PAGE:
The Choice by Edith Wharton
By Edith Wharton
Copyright, 1916, By Charles Scribner's Sons
Stilling, that night after dinner, had surpassed himself. He always
did, Wrayford reflected, when the small fry from Highfield came to
dine. He, Cobham Stilling, who had to find his bearings and keep to his
level in the big heedless ironic world of New York, dilated and grew
vast in the congenial medium of Highfield. The Red House was the
biggest house of the Highfield summer colony, and Cobham Stilling was
its biggest man. No one else within a radius of a hundred miles (on a
conservative estimate) had as many horses, as many greenhouses, as many
servants, and assuredly no one else had three motors and a motor-boat
for the lake.
The motor-boat was Stilling's latest hobby, and he rodeor
steeredit in and out of the conversation all the evening, to the
obvious edification of every one present save his wife and his visitor,
Austin Wrayford. The interest of the latter two who, from opposite ends
of the drawing-room, exchanged a fleeting glance when Stilling again
launched his craft on the thin current of the talkthe interest of
Mrs. Stilling and Wrayford had already lost its edge by protracted
contact with the subject.
But the dinner-gueststhe Rector, Mr. Swordsley, his wife Mrs.
Swordsley, Lucy and Agnes Granger, their brother Addison, and young
Jack Emmerton from Harvardwere all, for divers reasons, stirred to
the proper pitch of feeling. Mr. Swordsley, no doubt, was saying to
himself: If my good parishioner here can afford to buy a motor-boat,
in addition to all the other expenditures which an establishment like
this must entail, I certainly need not scruple to appeal to him again
for a contribution for our Galahad Club. The Granger girls, meanwhile,
were evoking visions of lakeside picnics, not unadorned with the
presence of young Mr. Emmerton; while that youth himself speculated as
to whether his affable host would let him, when he came back on his
next vacation, learn to run the thing himself; and Mr. Addison
Granger, the elderly bachelor brother of the volatile Lucy and Agnes,
mentally formulated the precise phrase in which, in his next letter to
his cousin Professor Spildyke of the University of East Latmos, he
should allude to our last delightful trip in my old friend Cobham
Stilling's ten-thousand-dollar motor-launchfor East Latmos was still
in that primitive stage of culture on which five figures impinge.
Isabel Stilling, sitting beside Mrs. Swordsley, her bead slightly
bent above the needlework with which on these occasions it was her
old-fashioned habit to employ herselfIsabel also had doubtless her
reflections to make. As Wrayford leaned back in his corner and looked
at her across the wide flower-filled drawing-room he noted, first of
allfor the how many hundredth time?the play of her hands above the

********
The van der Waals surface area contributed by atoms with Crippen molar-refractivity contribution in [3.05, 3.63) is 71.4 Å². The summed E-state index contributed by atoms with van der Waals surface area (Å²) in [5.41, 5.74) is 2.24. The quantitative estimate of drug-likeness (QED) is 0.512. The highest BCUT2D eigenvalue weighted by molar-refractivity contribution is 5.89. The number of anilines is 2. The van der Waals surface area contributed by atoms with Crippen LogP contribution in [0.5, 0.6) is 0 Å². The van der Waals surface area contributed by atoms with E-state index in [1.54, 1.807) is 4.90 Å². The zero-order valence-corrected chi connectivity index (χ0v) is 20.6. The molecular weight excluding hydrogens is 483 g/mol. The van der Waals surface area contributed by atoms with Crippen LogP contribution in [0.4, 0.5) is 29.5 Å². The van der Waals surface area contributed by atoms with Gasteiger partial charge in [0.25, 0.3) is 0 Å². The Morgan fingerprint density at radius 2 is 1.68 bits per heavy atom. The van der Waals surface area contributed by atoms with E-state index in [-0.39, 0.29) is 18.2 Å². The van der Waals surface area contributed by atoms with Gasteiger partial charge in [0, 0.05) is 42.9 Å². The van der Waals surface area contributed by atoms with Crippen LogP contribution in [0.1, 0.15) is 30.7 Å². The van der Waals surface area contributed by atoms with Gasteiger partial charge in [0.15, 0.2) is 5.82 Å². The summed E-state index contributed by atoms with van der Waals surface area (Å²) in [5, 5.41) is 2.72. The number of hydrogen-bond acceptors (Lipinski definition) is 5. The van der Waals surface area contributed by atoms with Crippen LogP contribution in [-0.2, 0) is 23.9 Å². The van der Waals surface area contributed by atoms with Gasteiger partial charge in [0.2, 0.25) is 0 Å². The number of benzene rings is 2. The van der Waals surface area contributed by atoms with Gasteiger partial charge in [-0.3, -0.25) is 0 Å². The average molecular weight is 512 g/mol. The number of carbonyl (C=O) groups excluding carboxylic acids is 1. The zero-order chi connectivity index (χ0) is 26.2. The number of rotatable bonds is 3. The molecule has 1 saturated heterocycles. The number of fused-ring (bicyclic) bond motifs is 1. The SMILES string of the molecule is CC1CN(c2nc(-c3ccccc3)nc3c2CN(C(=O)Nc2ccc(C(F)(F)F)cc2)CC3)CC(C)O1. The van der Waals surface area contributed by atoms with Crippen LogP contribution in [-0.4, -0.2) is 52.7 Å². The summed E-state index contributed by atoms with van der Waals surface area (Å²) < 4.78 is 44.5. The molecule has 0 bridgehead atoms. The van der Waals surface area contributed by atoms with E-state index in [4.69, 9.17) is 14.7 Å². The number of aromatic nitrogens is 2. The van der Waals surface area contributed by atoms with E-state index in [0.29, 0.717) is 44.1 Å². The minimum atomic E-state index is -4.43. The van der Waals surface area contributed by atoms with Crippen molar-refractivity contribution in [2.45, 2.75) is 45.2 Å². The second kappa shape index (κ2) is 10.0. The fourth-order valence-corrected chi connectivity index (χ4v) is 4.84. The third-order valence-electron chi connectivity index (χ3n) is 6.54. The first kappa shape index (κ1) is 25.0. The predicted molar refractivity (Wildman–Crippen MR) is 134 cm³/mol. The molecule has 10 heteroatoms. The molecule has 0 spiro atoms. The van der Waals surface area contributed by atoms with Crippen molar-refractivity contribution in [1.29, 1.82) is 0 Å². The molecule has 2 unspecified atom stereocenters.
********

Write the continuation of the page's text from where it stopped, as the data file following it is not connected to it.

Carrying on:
embroidery-frame, the shadow of the thick dark hair on her forehead,
the lids over her somewhat full grey eyes. He noted all this with
a conscious deliberateness of enjoyment, taking in unconsciously, at
the same time, the particular quality in her attitude, in the fall of
her dress and the turn of her head, which had set her for him, from the
first day, in a separate world; then he said to himself: She is
certainly thinking: 'Where on earth will Cobham get the money to pay
Stilling, cigar in mouth and thumbs in his waistcoat pockets, was
impressively perorating from his usual dominant position on the
I said: 'If I have the thing at all, I want the best that can be
got.' That's my way, you know, Swordsley; I suppose I'm what you'd call
fastidious. Always was, about everything, from cigars to wom his eye
met the apprehensive glance of Mrs. Swordsley, who looked like her
husband with his clerical coat cut slightly lowerso I said: 'If I
have the thing at all, I want the best that can be got.' Nothing
makeshift for me, no second-best. I never cared for the cheap and
showy. I always say frankly to a man: 'If you can't give me a
first-rate cigar, for the Lord's sake let me smoke my own.' He paused
to do so. Well, if you have my standards, you can't buy a thing in a
minute. You must look round, compare, select. I found there were lots
of motor-boats on the market, just as there's lots of stuff called
champagne. But I said to myself: 'Ten to one there's only one fit to
buy, just as there's only one champagne fit for a gentleman to drink.'
Argued like a lawyer, eh, Austin? He tossed this to Wrayford. Take me
for one of your own trade, wouldn't you? Well, I'm not such a fool as I
look. I suppose you fellows who are tied to the treadmillexcuse me,
Swordsley, but work's work, isn't it?I suppose you think a man like
me has nothing to do but take it easy: loll through life like a woman.
By George, sir, I'd like either of you to see the time it takesI
won't say the brainbut just the time it takes to pick out a
good motor-boat. Why, I went
Mrs. Stilling set her embroidery-frame noiselessly on the table at
her side, and turned her head toward Wrayford. Would you mind ringing
for the tray?
The interruption helped Mrs. Swordsley to waver to her feet. I'm
afraid we ought really to be going; my husband has an early service
Her host intervened with a genial protest. Going already? Nothing
of the sort! Why, the night's still young, as the poet says. Long way
from here to the rectory? Nonsense! In our little twenty-horse car we
do it in five minutesdon't we, Belle? Ah, you're walking, to be
sure Stilling's indulgent gesture seemed to concede that, in such a
case, allowances must be made, and that he was the last man not to make